” In general. would stimulate the DLPC and the 170 basal ganglia. craving most commonly was measured using single-item analog scales—that is. Some early evidence suggests the following roles for various neurotransmitter systems (Koob and Roberts 1999): • Dopamine is involved in reinforcement mechanisms. stimulates the nucleus accumbens and induces greater neural activity in that brain region (Kalivas et. If the orbitofrontal cortex is impaired for any reason (e. which plays a role in repetitive or stereotypic thought and behavior patterns. Measurement of Craving As the neuroanatomical model of craving indicates. These states probably are associated with the connection between the DLPC and another brain region called the basal ganglia. if a person drinks to relieve stress or affective states such as depression or anxiety—both of which activate the amygdala—this association between alcohol consumption and stress relief also could be encoded in memory through the amygdala’s connections with the DLPC and the basal ganglia. For instance. 1998). cognitive-behavioral therapy capitalizes on this variability in craving experience to individualize the intervention strategies. however.. several multi-item scales recently have been developed to assess certain specific Alcohol Research & Health .paired situations stimulates the DLPC. craving in different people likely originates from different memories and is triggered and acted on in diverse ways. the evaluation of risk and reward).” or “desire to drink. 1998). the salience of which may vary from person to person. Subsequent stressful situations during recovery. when stimulated or under stress) during later recovery. the drinker was asked to rate (e. In many ways. Certain similarities exist between obsessive-compulsive disorder (OCD) and some aspects of craving (Modell et al..g. craving assessment is important. numerous stimuli acting through a variety of mechanisms may induce craving. life experience. combinations of medications may more effectively reduce craving than any single medication alone. The activities of the DLPC and other areas in the frontal cortex likely are controlled by the orbitofrontal cortex. would again activate the amygdala. to allow for such simplified theories. • GABA may be involved in sensitization mechanisms as well as in stress and affective mechanisms. on a scale of 1 to 10) in a rather subjective and global fashion. al. regardless of their origin. which. • Glutamate may play a role in sensitization mechanisms. Instead. places. it may no longer inhibit DLPC activity to the same extent. measurement of craving is complicated. single-item analog scales cannot measure craving (or any other variable) as precisely as multiitem questionnaires. may amplify or maintain the craving phenomenon.. however. • Serotonin has been implicated in stress and affective mechanisms as well as in impulsivity and obsessivecompulsive mechanisms. and this reinforcement could support the addiction cycle. define. it is likely that many of these neurotransmitter systems—as well as other systems not discussed here—play multiple and interconnected roles in the generation and maintenance of craving. Improved measurement of craving therefore may lead to more accurate relapse predictions and. resulting in the experience of craving for alcohol. Based on those analyses. The neuroanatomical model suggests that craving is not a phenomenon that can be defined by a single mechanism.g. Nevertheless. Instead. an area of “executive function” that lies in front of the DLPC and which is involved in judgment (i. or injury). and people who abuse or are dependent on AODs appear to understand that a link exists between addiction and craving. 1992a. • Endogenous opiates may play a role in reinforcement mechanisms as well as in stress and affective mechanisms. which. and measure craving more thoroughly.g. in turn. It therefore is possible that the basal ganglia. Furthermore. through genetic predisposition. This type of therapy helps a person explore the relationships between life situations and his or her craving experiences. impaired orbitofrontal control of the DLPC has been implicated in the development of some obsessive-compulsive states (Saxena et al. Furthermore. when stimulated by input from the amygdala or DLPC. Furthermore. it is crucial that clinicians and researchers understand. his or her level of “craving. the accurate measurement of craving might help patients get a better understanding of the severity of their addiction. alcoholics may experience recurrent and irresistible thoughts (a hallmark of OCD) about alcohol during early recovery and in various situations (e. the therapist provides methods for reducing or avoiding these risky situations or moods. Anton et al. Therefore. the therapist explores which familiar people. leading to impulsive and uncontrolled activity and behavior. Until recently. the term “craving” is used routinely in treatment settings and commercial advertising. How stress and anger stimulate craving is also explored. This diversity of stimuli and mechanisms results in highly variable craving experiences in different people.” “urge to drink. For each individual patient. subsequently. The brain and its functions are much too complicated. 1996).. Accordingly. Thus. in turn. As a result. Because various medications affect these neurochemical systems in different ways. The pharmacological management of craving and relapse ultimately will be guided by a greater understanding of the neurochemical systems that play crucial roles in this putative neural craving network.e.b. to more effective clinical care. and things can generate craving for alcohol. because craving appears to be a practically useful concept that may help clinicians and researchers gauge treatment success and predict relapse. As a result. Accordingly. stress reduction through alcohol use would become associated with a stronger memory trace. the model indicates that clinicians may be able to prevent or reduce craving through various mechanisms.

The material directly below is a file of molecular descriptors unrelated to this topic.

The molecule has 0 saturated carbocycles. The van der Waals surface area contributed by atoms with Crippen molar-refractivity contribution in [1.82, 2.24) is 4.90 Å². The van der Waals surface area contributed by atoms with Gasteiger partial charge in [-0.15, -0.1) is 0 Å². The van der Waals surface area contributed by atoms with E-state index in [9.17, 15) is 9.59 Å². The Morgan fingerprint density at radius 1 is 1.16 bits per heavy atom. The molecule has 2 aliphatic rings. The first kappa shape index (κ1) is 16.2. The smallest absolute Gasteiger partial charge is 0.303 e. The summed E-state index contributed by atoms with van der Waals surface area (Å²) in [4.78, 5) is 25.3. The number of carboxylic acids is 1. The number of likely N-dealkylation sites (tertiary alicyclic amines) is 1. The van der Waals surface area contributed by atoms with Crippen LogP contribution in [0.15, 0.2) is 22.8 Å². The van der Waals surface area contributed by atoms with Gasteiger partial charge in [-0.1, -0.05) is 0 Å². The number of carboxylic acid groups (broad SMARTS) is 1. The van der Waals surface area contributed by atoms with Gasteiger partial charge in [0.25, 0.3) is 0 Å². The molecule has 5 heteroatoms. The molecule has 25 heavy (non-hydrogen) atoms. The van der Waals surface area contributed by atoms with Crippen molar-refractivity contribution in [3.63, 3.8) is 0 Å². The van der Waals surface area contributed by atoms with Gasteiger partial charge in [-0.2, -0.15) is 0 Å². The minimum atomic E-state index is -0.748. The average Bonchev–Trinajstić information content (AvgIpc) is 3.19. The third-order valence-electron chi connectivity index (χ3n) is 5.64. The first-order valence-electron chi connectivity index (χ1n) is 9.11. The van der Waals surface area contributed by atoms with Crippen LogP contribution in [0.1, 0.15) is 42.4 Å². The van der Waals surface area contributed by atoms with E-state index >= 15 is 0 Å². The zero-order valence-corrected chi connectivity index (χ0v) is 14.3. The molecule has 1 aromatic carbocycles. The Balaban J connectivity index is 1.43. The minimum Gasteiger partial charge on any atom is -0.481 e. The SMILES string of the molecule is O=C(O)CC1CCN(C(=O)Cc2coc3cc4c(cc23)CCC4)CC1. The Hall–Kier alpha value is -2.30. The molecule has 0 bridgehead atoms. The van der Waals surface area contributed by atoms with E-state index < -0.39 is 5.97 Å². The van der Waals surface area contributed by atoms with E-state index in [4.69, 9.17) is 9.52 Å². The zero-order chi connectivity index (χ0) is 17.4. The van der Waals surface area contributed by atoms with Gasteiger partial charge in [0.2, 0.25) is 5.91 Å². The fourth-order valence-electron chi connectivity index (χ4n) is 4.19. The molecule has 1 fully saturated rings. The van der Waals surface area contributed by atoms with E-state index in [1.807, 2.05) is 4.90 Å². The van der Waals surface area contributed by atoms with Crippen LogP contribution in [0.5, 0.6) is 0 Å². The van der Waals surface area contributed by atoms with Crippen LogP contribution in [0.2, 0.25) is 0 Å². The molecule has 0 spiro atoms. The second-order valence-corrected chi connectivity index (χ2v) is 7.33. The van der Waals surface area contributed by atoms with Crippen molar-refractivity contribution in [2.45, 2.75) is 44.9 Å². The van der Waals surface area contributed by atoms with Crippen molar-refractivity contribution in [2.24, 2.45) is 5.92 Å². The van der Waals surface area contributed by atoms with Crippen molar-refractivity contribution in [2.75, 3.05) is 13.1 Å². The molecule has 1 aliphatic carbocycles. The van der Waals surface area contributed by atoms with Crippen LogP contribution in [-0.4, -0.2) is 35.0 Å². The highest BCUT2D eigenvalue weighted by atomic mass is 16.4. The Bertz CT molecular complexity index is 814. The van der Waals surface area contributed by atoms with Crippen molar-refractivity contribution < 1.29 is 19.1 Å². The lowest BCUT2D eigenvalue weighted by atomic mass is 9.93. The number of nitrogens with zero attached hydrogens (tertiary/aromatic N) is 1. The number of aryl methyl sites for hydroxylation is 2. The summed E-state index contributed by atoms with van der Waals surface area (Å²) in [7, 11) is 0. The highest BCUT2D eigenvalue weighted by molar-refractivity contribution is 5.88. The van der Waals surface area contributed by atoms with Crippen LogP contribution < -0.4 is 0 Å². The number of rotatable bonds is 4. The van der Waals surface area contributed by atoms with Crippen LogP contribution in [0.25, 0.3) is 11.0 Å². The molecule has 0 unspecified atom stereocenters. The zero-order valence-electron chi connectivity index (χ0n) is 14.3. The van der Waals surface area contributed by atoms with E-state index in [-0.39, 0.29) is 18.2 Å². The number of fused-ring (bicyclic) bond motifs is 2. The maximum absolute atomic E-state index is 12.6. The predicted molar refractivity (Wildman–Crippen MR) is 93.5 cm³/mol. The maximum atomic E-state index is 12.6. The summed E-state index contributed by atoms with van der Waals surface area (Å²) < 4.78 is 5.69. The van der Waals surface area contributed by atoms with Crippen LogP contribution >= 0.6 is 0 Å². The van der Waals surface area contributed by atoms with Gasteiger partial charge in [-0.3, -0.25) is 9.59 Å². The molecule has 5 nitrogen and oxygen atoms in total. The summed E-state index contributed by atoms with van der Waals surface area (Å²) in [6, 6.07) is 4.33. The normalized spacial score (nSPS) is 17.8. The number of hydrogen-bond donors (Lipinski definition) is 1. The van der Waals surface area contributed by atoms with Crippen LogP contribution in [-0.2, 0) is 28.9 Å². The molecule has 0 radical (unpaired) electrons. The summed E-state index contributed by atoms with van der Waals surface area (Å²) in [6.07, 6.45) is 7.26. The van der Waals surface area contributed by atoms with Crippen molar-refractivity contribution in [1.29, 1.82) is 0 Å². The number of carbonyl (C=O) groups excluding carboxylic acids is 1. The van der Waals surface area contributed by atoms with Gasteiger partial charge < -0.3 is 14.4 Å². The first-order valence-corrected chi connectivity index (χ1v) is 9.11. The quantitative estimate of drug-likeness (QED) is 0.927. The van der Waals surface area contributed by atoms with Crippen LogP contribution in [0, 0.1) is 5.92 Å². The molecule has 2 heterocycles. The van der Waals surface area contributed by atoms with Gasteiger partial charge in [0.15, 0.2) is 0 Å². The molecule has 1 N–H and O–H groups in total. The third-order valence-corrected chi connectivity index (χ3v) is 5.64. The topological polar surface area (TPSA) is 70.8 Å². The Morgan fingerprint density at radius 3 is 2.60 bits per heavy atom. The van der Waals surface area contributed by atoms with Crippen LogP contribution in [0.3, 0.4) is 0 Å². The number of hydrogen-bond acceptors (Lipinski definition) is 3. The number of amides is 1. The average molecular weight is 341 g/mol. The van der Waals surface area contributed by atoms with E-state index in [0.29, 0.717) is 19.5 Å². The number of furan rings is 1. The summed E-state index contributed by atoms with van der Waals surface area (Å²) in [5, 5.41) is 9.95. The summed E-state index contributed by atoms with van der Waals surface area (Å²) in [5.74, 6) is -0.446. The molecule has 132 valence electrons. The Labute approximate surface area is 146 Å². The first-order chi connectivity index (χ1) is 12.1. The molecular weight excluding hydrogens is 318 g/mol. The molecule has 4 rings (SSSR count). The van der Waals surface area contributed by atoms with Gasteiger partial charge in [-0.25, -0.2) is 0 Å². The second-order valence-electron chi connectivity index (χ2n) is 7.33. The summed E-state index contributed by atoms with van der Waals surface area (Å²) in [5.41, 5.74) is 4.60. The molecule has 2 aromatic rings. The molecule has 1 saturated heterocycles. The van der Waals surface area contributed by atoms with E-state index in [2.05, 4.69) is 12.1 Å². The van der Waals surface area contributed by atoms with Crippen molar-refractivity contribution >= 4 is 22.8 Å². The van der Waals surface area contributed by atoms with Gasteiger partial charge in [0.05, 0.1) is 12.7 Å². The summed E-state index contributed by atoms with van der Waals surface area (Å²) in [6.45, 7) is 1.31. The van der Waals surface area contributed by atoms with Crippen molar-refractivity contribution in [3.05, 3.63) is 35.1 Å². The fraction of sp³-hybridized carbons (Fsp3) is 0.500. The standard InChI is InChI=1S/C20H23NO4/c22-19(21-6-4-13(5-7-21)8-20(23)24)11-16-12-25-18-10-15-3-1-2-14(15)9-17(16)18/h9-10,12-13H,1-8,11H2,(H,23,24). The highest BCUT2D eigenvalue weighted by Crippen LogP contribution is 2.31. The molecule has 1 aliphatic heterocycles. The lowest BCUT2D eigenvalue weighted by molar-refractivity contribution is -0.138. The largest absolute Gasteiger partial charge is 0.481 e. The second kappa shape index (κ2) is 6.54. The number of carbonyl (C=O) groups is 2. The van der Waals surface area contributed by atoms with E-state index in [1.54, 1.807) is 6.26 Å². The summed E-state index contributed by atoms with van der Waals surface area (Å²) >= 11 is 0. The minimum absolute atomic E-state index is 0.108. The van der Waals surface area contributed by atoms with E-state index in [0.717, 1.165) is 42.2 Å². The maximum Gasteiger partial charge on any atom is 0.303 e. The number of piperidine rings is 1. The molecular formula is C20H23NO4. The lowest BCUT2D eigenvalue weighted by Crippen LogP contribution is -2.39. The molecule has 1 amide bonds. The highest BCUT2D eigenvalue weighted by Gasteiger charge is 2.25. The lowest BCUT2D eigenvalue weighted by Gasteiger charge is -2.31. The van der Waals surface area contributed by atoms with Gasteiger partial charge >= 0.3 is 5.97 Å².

For example. For clients who continue to experience persistent craving despite receiving some craving management therapy. amygdala. 1995).. once additional anticraving medications (e. 1996). Second. These scales include the Alcohol Urge Questionnaire (AUQ) (Bohn et al. and legal consequences. This type of brain dysfunction leads to the relatively poor prognosis with respect to treatment effectiveness for these people. Similar considerations probably apply to various other coexisting psychiatric conditions that involve mood and anxiety disturbances.e. Consequently. various psychiatric illnesses Vol..e. For example. 23. the Obsessive Compulsive Drinking Scale (OCDS) (Anton et al. the results of repeated evaluation and monitoring of craving may influence treatment decisions. clients taking naltrexone who still experience some degree of craving—either during or immediately after treatment—may require extended therapy.. 1995. in people with depression. acamprosate) become available. researchers have attempted to obtain minute-to-minute recordings of behavioral and physiological variables associated with craving in both clinical and natural settings (i. In contrast to brain-imaging studies. and the Penn Alcohol Craving Scale (Flannery et al. the main hope for achieving recovery for people who have reached this advanced stage of alcoholism is complete environmental control of access to alcoholic beverages for protracted periods of time. such analyses require reliable methods for inducing craving in subjects in a laboratory setting. which is connected to the Various psychiatric illnesses are likely to affect a person’s experience or expression of craving. First. Craving studies in laboratory settings are particularly important for studies that aim to better define the craving phenomenon. Because craving is a multidimensional. particularly for patients who have difficulty resisting such urges. 3. alternative treatment approaches or more intensive care should be considered.. “craving” is a useful concept for bridging our understanding of addiction and what we know about actual drinking behavior—that is. 1995). which. A discussion of the patient’s craving therefore can facilitate therapeutic discussions between treatment provider and client. and ephemeral phenomenon. during normal daily routine). obsessive-compulsive illness. These techniques require study participants to record their level of craving regularly in a hand held data device and to note what they were doing or thinking at the time they experienced craving. Such treatment approaches include cognitive-behavioral therapy or anticraving medications (e.. For example. Accordingly. bipolar disorder.g. combination therapy with several medications may 171 . because the person would be likely to “give in” to all Clinical Implications of Evaluating Craving Based on the neuroanatomical model of craving. In fact.g. The fact that children with conduct disorder are at elevated risk for developing early onset alcoholism provides some support for this notion. A similar scenario could occur in the late stages of alcoholism. anxiety is thought to be mediated by the limbic system. cognitive restraints) on drinking impulse might be impaired. social. People who are born with defects in orbitofrontal-lobe functioning or in whom the maturation of orbitofrontallobe functioning during development is delayed could be excessively prone to developing alcohol dependence. different instruments may be most appropriate for assessing specific aspects of craving (Miller et al. are likely to affect a person’s experience or expression of craving. Scientists also are developing procedures to simulate and stimulate craving in clinical and laboratory settings. treatment approaches that include craving management may be appropriate for patients reporting a considerable amount of urges for—or thoughts of—drinking. 1999). Orbitofrontal-lobe function deficits could lead to a lack of impulse control. 1996). the Alcohol Craving QuestionnaireNow (ACQ-Now) (Singleton et al. temporary. leading to greater craving. Alternatively.Craving Models and Implications for Treatment aspects of the craving phenomenon. post-traumatic stress disorder. If such monitoring techniques could be refined further. Similarly. naltrexone). when the years of alcohol abuse have resulted in frontal lobe damage and when impulsive and compulsive alcohol use continue despite dire medical. To reduce craving and improve outcome (i. 1999 desires and urges. the AUQ may be most useful for measuring very recent levels of craving. they could prove useful for evaluating the effectiveness of intervention techniques designed to reduce craving. because both phenomena appear to be intertwined. the orbitofrontal cortex’s inhibitory effect (e.g. treatment of depressed or anxious alcoholics therefore should address both the psychiatric disorder and the craving for alcohol. could exacerbate the expression of craving. decrease risk of relapse). and social phobia. in turn. in alcoholics who suffer from depression. No. craving influences drinking behavior and is a central feature of addiction. For example. brain-imaging studies can only be performed in a laboratory because—at least for the foreseeable future—it is not possible to obtain images of people’s brain activities while they are following their daily routines. For example. orbitofrontal cortical function is thought to be suppressed. whereas the OCDS may be better suited for determining the amount of craving experienced over a 1-week interval. such as panic disorder. The evaluation of craving during clinical treatment also can help clinicians manage their clients’ treatment in several ways. Therefore. alcoholics who suffer from anxiety might be more strongly stimulated to drink as a result of increased activity of the amygdala and limbic system.